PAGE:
Its summer in Spain. The town feels abandoned. Shops are closed. Windows are covered. Spaniards are hunkered down most of the day waiting for the cool of night. Well, the Spaniards left in town. Most of them are at the beach. So, we go too!
The nearest to us is in Alicante, but there are others worth the extra half hour drive. Moraira is our current favorite; has been all year. It’s a cute town with a big expat community from England that seems to thrive year round. The beach is small and manageable, has a green space and park along it, and some rocky outcrops to explore. There are also fun cala’s – natural rocky coastlines that are fun for exploring tidepools and snorkeling. It’s’ a walkable town where we park once and forget the car exsists. We discovered it with Bethany last summer, and has remained our top choice to take family and visitors…for us its a mental break from the Spanish side of things – restaurants in Moraira open at 6pm, and most shops are open on Sundays unlike our town. The beach also has a small creek that rolls out to the sea so our kids love to splash around in there, gather the weird ‘magic sand’ that turns milky white, and build castles along the edge. We can easily spend a whole day at the Moraira beach, and usually go for a long weekend to some rental apartments.
Nearby Moraira is the pebble beach – Granadella. It’s such a nice break after days of sand in the pants. The draw here is the swimming. The water is cold and its nearly instantly deep. A fun swim out to the floating dock is the big adventure for some sunbaking and diving. There are also lots of little rocky inlets and interesting things to see from a snorkel, which Zoe especially will spend hours doing. No sand castles, but a good place to truly cool off.
Then there is Alicante beach. It’s a big city beach with the crowds to match, but the sand is nice, the stretch is long, and the beach isn’t too wide. I’m not a fan of wide beaches; I suppose I’m the only one, but I just like to be near the water and wide beaches mean a lot of walking over the baking hot backlot sand to the actual cool wet comfort of a water front stake out. In Alicante its tough to find a water front spot, but so worth it. The water is the right temp (now it’s July) and the people watching is great. There is also a beautiful historical city just behind it to explore and enjoy the port side promenade. This is the same feel we can get at most any city beach along the Costa Blanca – the area around Alicante. Big beach, nice sand, lots of people, plenty of stuff to do. It’s fine, but I prefer a bit less hustle and more nature.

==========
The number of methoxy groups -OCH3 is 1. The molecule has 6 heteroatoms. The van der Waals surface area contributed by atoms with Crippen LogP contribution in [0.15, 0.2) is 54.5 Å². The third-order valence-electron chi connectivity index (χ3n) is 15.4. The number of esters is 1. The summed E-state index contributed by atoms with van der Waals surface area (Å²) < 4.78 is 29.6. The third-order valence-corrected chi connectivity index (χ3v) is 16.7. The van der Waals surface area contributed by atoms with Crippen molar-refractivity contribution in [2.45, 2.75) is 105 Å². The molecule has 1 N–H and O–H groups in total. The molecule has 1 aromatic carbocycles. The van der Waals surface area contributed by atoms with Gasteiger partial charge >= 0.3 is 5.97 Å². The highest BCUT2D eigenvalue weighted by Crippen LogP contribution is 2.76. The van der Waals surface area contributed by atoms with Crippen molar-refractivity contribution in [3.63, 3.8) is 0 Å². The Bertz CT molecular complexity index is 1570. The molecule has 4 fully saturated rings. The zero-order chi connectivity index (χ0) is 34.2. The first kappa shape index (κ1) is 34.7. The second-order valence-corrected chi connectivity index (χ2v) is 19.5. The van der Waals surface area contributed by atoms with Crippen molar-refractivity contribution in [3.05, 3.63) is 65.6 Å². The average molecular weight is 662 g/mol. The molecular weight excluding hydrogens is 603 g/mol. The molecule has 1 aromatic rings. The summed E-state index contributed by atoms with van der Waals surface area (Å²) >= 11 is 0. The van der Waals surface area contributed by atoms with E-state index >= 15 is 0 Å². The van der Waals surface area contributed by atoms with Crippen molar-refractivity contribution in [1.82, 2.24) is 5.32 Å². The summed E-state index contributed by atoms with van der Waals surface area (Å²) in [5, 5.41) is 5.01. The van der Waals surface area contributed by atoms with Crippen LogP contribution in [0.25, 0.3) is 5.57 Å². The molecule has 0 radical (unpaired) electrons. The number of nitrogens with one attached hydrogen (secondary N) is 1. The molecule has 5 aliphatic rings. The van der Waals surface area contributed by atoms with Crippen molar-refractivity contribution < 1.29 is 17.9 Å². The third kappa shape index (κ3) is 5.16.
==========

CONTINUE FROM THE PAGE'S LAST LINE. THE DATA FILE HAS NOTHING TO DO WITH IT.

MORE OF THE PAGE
South of Cartagena is another patch of enjoyable and completely different beaches. This area, just west of Bolnuevo and Mazarron, is natural and cliffy. There is a dirt road that hugs the cliff line and periodic pull offs with small walking trails down to inlets with playas (sandy beaches) or calas (rocky coastline). It’s fun to choose, and we seem to end up at the last one where there is a sandy beach but also rocky cost and some cliff areas to shade under. These, like most any areas left natural in Spain, are for naturists to enjoy, but also for the rest of us who can be respectful…or for those who may want to give it a go sans the suit, which is easily done in the hot summer sun. Rarely are there more than 4 other people on the beach. Solitude is nice!
Lastly is Valencia. It’s not my favorite for some reason. Perhaps its the drive and not the beach. This is near where we gather our American mail, so the 2 hour drive feels more like a chore than a joy, but adding a few hours at the beach turns it into a good time. Perhaps its the industrial container ships off the coast. Perhaps its the jellyfish we encountered on our first visit (haven’t seen since). We don’t actually go to Valencia beach; instead we head south of the city to the natural beaches in Saler. The first ones at the north end do have a bit of restaurant and lifeguarding and a long walk over a dune from the car park. The sand is nice, but there are odd gravelly strips that run the length along the beach and underwater…the stretches a few km south are much more comfy with easy rambles from the parking. These are way less popular, likely as they are billed as natural – all naturale, the beach, the sand, the (mostly old) people in their natural form. Its a good time. The lack of crowds is the big draw for me, but so it the lack of rocks in the sand, and the softness underfoot and shallowness that stretches farther out than the ones just up the road.
Summer in Spain means being at the beach at some point. It’s so ingrained in the culture that when I was speaking with Zoe’s teacher about some new challenges, she told me “Tranquila, es verano. Ir a la playa, y la preocupación de mañana”, or “Calm down, it’s summer. Go to the beach, and tomorrow you worry.” Good advice, Pepa. Unlike the locals, we don’t pack up and move house for two months at the shore, but we certainly get in our due time!